By Trudy Wischemann
I got one of those “gramma?” calls this weekend. You know, someone pretending to be your grandson in trouble, in need of money sent to Caracas or Istanbul to bail him out. I don’t know if these calls come in both genders or only male. For us old folks, it’s just so much easier to imagine boys in trouble, I think they’re playing us with every weakness we’ve got.
First there was the delay in pickup, no one there when I said “Hello?” There was the sound of distant shores, which I always imagine to be the sound of the ocean over Transatlantic phone cables, which now, of course, is more likely the ocean of space.
Then a male voice, with ever so slight a tinge of accent, came on the line and said “uh, I… uh, gramma?” In one nanosecond exactly, I processed what was going on, firmly said “no,” and the voice disappeared with a click.
No one’s ever called me grandma before. I have no grandchildren, so it’s no surprise. And it wasn’t “grandma,” it was “gramma,” the intimate word young children use, still innocent of phonetics, not sounding every letter in the word. But there was nothing innocent about this call. It’s simply another battle in the ongoing class warfare being waged on the lower rungs of our social system.
My mother got one of these calls not long ago. She’s very motherly, especially to her granddaughter and great-grandchildren. Being there for her offspring and theirs is top priority. She’s also 93, with not the best hearing, and in resistance to becoming jaded with the world. She’s so resistant that she’s had to stop listening to the news just to protect her willingness to interact. So she wasn’t up to speed on these scams.
The only male person she could imagine calling her and saying “gramma?” was her great-grandson, who lives halfway across the ocean and has seen her maybe 5 or 6 times in their entire lives. And despite the fact that he doesn’t call her “grandma” – she’s “G-Maw” to him, always has been, always will be – she fell for it. The thought of him in trouble had her digging for a pencil so she could write down the information and get that money to him as fast as possible. The only saving grace was that she couldn’t find her purse at that moment.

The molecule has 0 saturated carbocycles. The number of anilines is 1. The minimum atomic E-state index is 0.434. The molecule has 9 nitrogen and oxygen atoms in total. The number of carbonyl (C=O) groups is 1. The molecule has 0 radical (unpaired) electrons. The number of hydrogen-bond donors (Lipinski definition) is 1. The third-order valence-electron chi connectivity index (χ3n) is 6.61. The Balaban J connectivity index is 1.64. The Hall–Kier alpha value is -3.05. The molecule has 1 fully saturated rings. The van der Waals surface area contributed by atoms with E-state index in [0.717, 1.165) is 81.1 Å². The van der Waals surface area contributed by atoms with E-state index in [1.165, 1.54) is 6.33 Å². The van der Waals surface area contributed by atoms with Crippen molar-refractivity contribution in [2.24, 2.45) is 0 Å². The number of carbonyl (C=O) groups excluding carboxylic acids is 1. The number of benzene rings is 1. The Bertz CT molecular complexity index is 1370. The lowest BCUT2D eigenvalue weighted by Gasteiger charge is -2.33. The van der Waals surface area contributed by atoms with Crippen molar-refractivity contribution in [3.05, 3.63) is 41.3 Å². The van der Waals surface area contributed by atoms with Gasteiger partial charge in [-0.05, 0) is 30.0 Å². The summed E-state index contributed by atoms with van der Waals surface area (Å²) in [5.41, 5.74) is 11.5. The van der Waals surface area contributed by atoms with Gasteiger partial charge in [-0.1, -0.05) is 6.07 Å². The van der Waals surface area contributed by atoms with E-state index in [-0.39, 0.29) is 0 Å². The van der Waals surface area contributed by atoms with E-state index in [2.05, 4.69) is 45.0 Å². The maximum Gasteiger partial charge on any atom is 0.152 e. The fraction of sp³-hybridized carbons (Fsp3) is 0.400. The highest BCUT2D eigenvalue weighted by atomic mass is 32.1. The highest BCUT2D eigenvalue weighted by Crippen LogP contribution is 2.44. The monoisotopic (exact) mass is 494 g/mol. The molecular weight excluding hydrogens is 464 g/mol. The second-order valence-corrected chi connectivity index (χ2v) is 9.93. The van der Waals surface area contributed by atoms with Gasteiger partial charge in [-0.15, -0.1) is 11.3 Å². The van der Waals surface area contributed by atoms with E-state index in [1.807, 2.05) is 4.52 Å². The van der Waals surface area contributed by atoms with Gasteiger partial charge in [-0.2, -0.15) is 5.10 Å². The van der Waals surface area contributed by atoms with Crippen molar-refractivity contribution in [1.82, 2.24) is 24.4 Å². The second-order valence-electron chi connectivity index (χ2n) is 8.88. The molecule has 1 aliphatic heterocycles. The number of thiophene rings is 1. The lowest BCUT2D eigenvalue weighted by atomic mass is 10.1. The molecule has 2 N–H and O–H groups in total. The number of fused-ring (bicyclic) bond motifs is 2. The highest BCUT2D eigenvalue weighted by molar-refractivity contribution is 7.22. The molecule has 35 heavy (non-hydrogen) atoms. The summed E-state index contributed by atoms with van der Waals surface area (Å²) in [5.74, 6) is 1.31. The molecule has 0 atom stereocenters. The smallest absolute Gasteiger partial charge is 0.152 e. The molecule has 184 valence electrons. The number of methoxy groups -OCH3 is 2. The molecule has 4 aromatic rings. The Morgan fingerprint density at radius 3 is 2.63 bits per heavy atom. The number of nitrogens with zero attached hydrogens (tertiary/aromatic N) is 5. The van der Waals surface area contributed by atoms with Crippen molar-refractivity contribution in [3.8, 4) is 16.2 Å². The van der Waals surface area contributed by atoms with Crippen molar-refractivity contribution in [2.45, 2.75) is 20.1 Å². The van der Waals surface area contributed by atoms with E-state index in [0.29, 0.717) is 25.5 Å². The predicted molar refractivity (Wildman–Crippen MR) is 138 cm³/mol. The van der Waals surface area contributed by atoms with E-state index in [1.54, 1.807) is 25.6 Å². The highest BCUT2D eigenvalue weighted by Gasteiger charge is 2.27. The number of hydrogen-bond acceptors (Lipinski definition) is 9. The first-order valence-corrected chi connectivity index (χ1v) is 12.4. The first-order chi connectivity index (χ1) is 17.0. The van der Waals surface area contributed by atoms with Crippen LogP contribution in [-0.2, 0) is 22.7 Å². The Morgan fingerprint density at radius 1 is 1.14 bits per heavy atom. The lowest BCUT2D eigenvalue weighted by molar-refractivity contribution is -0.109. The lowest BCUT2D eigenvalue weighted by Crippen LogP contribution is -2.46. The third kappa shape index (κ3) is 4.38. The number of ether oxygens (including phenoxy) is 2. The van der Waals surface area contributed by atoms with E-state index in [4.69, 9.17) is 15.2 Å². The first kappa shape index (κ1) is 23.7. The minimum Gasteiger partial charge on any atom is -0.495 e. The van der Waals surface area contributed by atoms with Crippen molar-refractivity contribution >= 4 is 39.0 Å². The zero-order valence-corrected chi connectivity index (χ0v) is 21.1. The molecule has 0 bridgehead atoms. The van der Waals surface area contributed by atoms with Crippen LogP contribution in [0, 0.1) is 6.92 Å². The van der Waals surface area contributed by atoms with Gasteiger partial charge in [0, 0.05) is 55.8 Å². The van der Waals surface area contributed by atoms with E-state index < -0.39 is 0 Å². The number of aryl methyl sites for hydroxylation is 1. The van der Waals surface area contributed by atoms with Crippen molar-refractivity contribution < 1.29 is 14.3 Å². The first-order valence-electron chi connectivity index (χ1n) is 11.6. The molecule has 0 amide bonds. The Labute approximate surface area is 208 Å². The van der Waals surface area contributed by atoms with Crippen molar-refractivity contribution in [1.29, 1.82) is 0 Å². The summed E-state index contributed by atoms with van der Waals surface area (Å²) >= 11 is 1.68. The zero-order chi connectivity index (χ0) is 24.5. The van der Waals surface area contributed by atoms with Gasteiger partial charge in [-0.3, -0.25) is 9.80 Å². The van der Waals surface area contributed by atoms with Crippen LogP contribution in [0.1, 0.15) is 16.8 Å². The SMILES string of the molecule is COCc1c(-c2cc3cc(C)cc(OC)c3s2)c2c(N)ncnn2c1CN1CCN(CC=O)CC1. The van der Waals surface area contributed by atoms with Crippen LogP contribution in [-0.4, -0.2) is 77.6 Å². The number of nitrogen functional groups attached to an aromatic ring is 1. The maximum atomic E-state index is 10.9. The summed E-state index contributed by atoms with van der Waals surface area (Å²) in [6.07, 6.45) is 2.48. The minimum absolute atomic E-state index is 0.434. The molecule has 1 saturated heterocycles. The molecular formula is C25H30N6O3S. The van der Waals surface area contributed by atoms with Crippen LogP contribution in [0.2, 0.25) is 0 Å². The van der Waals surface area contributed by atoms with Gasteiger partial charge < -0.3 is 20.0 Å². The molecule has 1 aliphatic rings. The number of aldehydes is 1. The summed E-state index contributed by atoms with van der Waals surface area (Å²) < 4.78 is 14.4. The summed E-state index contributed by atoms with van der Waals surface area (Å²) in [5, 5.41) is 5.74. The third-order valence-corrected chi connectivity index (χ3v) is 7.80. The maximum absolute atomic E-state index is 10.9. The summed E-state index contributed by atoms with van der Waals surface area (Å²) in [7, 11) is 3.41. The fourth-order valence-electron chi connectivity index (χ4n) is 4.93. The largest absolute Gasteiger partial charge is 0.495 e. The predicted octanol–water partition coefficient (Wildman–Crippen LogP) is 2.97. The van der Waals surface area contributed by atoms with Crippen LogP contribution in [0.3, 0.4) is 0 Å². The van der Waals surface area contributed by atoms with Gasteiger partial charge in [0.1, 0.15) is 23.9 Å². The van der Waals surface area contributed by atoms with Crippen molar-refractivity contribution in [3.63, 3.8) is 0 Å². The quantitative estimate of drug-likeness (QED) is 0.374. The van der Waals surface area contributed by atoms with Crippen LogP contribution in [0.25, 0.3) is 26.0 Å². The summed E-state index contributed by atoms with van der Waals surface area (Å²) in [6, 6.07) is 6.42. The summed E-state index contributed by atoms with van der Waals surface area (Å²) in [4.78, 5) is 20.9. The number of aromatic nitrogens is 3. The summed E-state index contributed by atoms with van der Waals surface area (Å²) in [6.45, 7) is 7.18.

After my gramma call, I remembered a resource produced by the Victim/Witness Assistance Division of the Tulare County District Attorney. It’s a booklet called “Protect Yourself from Scams,” in both English and Spanish. It describes eight broad categories of scams, tells how to check out each one before responding, and how to contact the Federal Trade Commission to report the attempt (call 1-877-382-4357 or go online to ftc.gov/complaint.) You can also sign up for scam alerts at www.ftc.gov/subscribe.
The booklet also includes the phone number/web site information for the Do Not Call registry. Getting your phone number(s) into this registry should reduce the number of unwanted calls we receive daily. Unwanted calls that get through the filter can be reported at 1-888-382-1222 or www.donotcall.gov.
I realize that technology keeps advancing faster than our regulatory systems; many of the unwanted calls I’ve been getting are “no longer in service” when I try to call them back a few seconds later. But I can still push back and report the numbers, indicating to the FTC the extent of the problem. For more information about the booklet and anti-scam workshops, contact the Victim/Witness Assistance program at 559-636-5471.
Trudy Wischemann is a writer who sees the glass both half-full and half-empty. You can send her your thoughts on the primaries c/o P.O. Box 1374, Lindsay CA 93247 or visit www.trudysnotesfromhome.blogspot.com and leave a comment there.
This column is not a news article but the opinion of the writer and does not reflect the views of The Foothills Sun-Gazette newspaper.
PHONE PHISHING SCAMS
As has been reported in The Sun-Gazette, the Better Business Bureau recommends not answering your personal phone line at all; let the call go to voicemail for further review.
Any legitimate person or business will leave a message, but even if the scammer decides to leave you a voicemail, you will have time to think about what is being asked by them, instead of being pressured on the spot to give up your personal information.
Do not trust Caller ID, even for known companies and government institutions. Today, scammers can easily, and often do, spoof these numbers to make it look like a legitimate entity is calling you, when in reality they are not.